Appeal, No. 384, Jan. T., 1957, from judgment of Court of Common Pleas of Luzerne County, May, T., 1955, No. 807, in case of Charles Parente v. John Dickinson et al. Judgment affirmed.
Herman B. Shepard, with him Jerome M. Libenson, for appellant.
Robert L. Fleming, for appellees.
Before Jones, C.j., Bell, Chidsey, Musmanno, Arnold, Jones and Cohen, JJ.
OPINION BY MR. JUSTICE BELL
This is an appeal from a judgment entered on a verdict in favor of defendant. Plaintiff brought an action in trespass for injuries sustained by him resulting from a collision with defendant's automobile. Plaintiff's testimony as to how the accident happened was both confusing and contradictory. He first testified that he was struck while on the corner by the curbstone. He testified that he first saw the car when it was pretty close, about three feet away, and that he had taken two or three paces from the curbstone onto
the street when the car hit him. Several times in answer to leading pertinent questions as to how the accident happened he said he did not know, he did not remember. The defendant and his eye witness testified that the front of the car was just about in front of the plaintiff when he stepped out onto the street and walked into the front fender of the car. Defendant's testimony was corroborated by a police officer who testified that he made an examination less than an hour after the accident, and failed to find any evidence of tire tracks in the dirt path adjoining the highway beyond the curb where plaintiff said he was standing, or any evidence that defendant's car had gone over the curb.
Plaintiff on cross-examination was asked the question "Did you step off the curb before you were hit, and if so, how many steps had you taken?" To which plaintiff answered "Two or three feet and it grabbed me by the coat and it drug me." The jury returned a verdict in favor of the defendant; we believe it was the only just verdict that could have been rendered under the evidence in this case.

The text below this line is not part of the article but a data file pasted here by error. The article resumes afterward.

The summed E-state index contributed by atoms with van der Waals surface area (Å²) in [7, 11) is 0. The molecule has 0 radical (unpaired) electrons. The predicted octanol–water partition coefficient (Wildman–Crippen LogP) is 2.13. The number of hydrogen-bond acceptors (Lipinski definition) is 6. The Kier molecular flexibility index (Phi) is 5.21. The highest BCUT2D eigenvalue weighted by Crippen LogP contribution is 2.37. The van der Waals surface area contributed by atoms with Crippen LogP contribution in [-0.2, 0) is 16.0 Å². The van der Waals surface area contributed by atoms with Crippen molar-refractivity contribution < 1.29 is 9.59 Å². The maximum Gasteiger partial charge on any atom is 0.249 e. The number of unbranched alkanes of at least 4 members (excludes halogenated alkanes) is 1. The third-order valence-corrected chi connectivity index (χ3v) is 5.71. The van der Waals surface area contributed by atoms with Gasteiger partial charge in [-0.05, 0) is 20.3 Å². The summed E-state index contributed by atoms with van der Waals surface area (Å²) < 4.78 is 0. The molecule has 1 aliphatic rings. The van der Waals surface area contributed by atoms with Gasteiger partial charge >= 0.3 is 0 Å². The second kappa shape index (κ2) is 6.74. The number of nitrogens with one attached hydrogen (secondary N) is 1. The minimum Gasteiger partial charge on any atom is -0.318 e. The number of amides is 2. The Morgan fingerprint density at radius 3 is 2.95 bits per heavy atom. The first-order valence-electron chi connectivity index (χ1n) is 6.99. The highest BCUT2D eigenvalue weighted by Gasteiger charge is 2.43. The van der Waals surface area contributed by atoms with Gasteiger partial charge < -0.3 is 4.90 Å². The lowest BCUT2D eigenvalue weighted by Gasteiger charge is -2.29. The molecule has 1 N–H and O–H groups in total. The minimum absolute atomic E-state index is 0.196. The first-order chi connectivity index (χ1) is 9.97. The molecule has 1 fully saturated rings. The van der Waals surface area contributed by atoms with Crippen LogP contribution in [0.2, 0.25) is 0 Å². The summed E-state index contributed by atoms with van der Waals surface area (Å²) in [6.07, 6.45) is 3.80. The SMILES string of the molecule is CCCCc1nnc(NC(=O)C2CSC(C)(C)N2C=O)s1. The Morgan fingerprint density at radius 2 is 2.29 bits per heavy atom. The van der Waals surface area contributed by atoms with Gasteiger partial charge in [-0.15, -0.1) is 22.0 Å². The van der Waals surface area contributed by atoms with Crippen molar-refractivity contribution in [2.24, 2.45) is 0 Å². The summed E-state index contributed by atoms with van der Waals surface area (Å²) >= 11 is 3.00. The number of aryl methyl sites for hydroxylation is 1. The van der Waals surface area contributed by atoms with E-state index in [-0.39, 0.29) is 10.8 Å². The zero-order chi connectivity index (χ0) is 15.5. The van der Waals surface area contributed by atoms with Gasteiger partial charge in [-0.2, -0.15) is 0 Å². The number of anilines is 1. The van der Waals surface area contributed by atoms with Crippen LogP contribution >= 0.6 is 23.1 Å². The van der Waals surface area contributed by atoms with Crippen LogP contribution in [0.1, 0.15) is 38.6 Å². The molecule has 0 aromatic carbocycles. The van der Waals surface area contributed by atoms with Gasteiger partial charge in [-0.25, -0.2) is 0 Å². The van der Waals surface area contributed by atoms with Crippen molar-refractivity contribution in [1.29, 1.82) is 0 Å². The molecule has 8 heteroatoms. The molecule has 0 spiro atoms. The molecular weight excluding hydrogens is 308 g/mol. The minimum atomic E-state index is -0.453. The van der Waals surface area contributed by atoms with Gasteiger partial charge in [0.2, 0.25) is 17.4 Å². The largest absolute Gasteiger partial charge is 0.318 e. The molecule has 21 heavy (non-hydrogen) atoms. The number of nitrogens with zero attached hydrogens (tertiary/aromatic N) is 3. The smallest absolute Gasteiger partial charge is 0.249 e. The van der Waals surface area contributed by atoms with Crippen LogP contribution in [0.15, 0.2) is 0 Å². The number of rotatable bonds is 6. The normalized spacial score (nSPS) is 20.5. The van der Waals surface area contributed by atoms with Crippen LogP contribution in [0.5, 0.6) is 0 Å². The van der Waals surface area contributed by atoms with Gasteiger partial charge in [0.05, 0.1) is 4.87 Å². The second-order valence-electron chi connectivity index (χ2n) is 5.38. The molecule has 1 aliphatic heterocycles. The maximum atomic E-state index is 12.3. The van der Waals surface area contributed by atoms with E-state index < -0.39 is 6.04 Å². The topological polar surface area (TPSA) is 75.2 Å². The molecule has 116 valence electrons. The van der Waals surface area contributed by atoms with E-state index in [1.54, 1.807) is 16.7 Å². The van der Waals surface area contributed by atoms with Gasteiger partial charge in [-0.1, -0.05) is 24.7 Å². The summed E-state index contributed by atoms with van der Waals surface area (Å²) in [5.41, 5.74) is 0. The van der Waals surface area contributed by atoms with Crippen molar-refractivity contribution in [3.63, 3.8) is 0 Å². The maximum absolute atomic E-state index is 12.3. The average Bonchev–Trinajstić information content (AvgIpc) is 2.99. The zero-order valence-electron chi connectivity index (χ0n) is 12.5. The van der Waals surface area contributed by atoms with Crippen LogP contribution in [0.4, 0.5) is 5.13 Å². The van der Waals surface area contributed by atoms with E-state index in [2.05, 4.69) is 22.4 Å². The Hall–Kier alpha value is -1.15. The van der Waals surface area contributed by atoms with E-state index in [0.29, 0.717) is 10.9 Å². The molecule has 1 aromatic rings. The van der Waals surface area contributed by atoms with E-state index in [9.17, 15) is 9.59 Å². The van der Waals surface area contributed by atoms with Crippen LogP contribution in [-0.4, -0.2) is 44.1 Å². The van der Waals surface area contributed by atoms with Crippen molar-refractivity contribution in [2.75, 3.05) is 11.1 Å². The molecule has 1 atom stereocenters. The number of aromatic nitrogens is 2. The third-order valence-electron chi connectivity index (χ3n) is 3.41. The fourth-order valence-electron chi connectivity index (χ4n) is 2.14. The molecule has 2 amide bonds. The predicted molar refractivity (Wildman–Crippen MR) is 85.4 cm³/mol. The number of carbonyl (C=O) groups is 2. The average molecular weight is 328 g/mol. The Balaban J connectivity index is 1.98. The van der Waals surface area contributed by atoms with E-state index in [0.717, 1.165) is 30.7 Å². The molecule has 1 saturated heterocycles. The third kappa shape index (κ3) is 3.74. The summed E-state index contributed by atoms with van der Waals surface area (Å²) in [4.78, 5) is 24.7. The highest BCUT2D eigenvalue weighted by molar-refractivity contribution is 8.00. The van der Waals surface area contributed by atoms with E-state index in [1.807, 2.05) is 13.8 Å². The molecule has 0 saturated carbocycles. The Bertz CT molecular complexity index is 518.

Judge LEWIS, the trial Judge in this case, deserves credit for leaning over backward to protect plaintiff, because of his age and his difficulty in speaking English. The only reason containing any substance which plaintiff alleges for a new trial is that counsel for defendant asked an unfair misleading question on cross-examination: "How far away from you was the car when you stepped out in the street?" The trial Judge in his opinion dismissing the motion for a new trial said, inter alia: "After a careful and complete examination of the entire record, we feel that, under all of the circumstances hereinbefore referred to, the question put to the plaintiff, an interested party, was not improper. Such a witness is always subject to questions
testing his memory or credibility. When the question was asked of him on cross-examination, he had already beclouded*fn* the issue by two versions as to where he was when struck. He had said he was 'on the corner by the curb stone' and also 'on the curb stone.' He had also said he was struck on the right side, testimony virtually irreconcilable with the rest of his story.
"It is therefore apparent that plaintiff's own responses on direct examination raised inferences inconsistent not only with the allegations of his complaint, but possibly inconsistent also with his right to recover. 'Cross-examination is not confined to the precise facts elicited upon direct examination, but may be extended to all inferences, deductions and conclusions which may be drawn therefrom. The scope of cross-examination rests within the trial court's sound discretionary power.' ... Lester v. Century Indemnity Co., Aplnt., 356 Pa. 15, 18.*fn**
We believe under the evidence in this case the question asked on cross-examination was perfectly proper and its allowance was undoubtedly within the sound discretionary power of the trial Judge. It is clear that the plaintiff had a fair trial and that there was no basic or fundamental error therein.
Mr. Justice COHEN dissents.